Monthly Archives: June 2012

The Milky Way……caught in the Chakravyuha

We’ve all read / heard extensively about how the White Revolution or Operation Flood changed the face of milk production in India. Small milk producers in Gujarat and the rest of the country found their voice through the cooperative movement. More than 30 years after that “revolution” India is still the largest milk producing nation (17% of the world’s milk production according to NDDB reports from 2010-2011) but the small milk producers who contribute to 80% of the milk production in India are in debt traps and not a part of cooperatives that support livelihoods (for an incisive report on small farmers and global milk production see – http://www.grain.org/entries/4426-the-great-milk-robbery). What has happened?

As in agriculture so in dairying – skewed Government policies have contributed extensively to this situation. Exotic breeds of cattle more at home in the temperate climes of Western Europe were indiscriminately introduced into the country with the promise of 25-30 litres of milk production/day by each animal. Government programmes drove this into the homes of small farmers through captive channels like the women’s Self Help Groups. These resource intensive animals which require huge amounts of green fodder (grass), feed, water (for drinking and to be kept cool in the torrid heat of the Indian summer) became “white elephants” in the homes of small farmers. Not only did they require resources in the form of water and food but their medical costs were very high because these animals were more susceptible to diseases in the tropical conditions where they were introduced – purer the breed more susceptible it is to disease! In addition, cross-breeding them with native, hardy breeds led to destruction of the local gene pool of native cattle breeds. E.g., the Gir cow, a native of the Gujarat area, that reportedly produces 48-50 litres milk / day has pretty much vanished from India. The irony is that today we are importing the semen of the Brazilian Gir, which was developed locally from stock imported from India early last century, to revive the local Gir!! (see http://devinder-sharma.blogspot.in/2010/09/holy-cows-acclaimed-abroad-despised-at.html).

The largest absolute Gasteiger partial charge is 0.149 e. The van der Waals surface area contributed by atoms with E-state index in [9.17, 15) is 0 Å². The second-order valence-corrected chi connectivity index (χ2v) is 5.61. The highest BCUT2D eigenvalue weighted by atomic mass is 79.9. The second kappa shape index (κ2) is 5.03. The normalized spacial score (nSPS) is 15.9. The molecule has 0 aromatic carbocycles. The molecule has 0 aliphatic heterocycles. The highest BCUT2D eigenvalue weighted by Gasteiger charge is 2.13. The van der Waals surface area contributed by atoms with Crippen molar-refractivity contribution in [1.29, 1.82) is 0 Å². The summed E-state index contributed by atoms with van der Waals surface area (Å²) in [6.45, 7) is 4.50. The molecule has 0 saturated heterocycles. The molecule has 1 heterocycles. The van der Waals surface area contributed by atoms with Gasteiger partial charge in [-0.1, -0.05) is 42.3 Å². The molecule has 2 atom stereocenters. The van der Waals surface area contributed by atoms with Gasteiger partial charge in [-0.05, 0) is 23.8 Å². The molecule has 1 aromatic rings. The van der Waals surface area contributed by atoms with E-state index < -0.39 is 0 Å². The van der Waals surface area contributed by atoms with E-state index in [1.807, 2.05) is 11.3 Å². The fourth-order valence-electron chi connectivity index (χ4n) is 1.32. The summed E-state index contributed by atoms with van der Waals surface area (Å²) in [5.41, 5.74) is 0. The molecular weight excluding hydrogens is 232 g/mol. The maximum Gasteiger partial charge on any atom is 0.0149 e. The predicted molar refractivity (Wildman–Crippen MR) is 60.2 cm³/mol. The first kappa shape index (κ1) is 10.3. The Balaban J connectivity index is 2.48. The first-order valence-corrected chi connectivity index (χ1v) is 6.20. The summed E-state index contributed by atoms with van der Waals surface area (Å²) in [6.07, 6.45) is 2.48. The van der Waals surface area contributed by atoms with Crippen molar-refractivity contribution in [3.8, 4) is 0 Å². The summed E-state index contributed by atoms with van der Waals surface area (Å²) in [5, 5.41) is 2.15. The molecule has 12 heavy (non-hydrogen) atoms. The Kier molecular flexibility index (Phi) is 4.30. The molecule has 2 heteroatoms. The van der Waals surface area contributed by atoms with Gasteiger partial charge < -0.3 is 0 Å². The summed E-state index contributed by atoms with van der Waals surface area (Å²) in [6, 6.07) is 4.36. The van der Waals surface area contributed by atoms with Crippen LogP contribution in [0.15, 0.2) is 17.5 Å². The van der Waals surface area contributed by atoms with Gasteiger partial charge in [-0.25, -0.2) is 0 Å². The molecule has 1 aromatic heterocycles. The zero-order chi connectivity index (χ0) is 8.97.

This fascination with exotics has wreaked havoc on the largely rain-fed countryside with farmers being driven into debt traps. What has made the situation even worse is the pricing of milk. Most small farmers are pouring their milk to Government dairies where the price offered for milk has no relationship to the expenses incurred by the farmer in producing the milk. So the small farmer who is struggling to maintain this “white elephant” with the hope that it will produce the “promised” milk and bring money into the house is left watching the money slip from the dairy to the bank /money lender…..with this skewed price all he / she is doing is servicing loans. Where is the promised livelihood or “poverty alleviation” from dairying???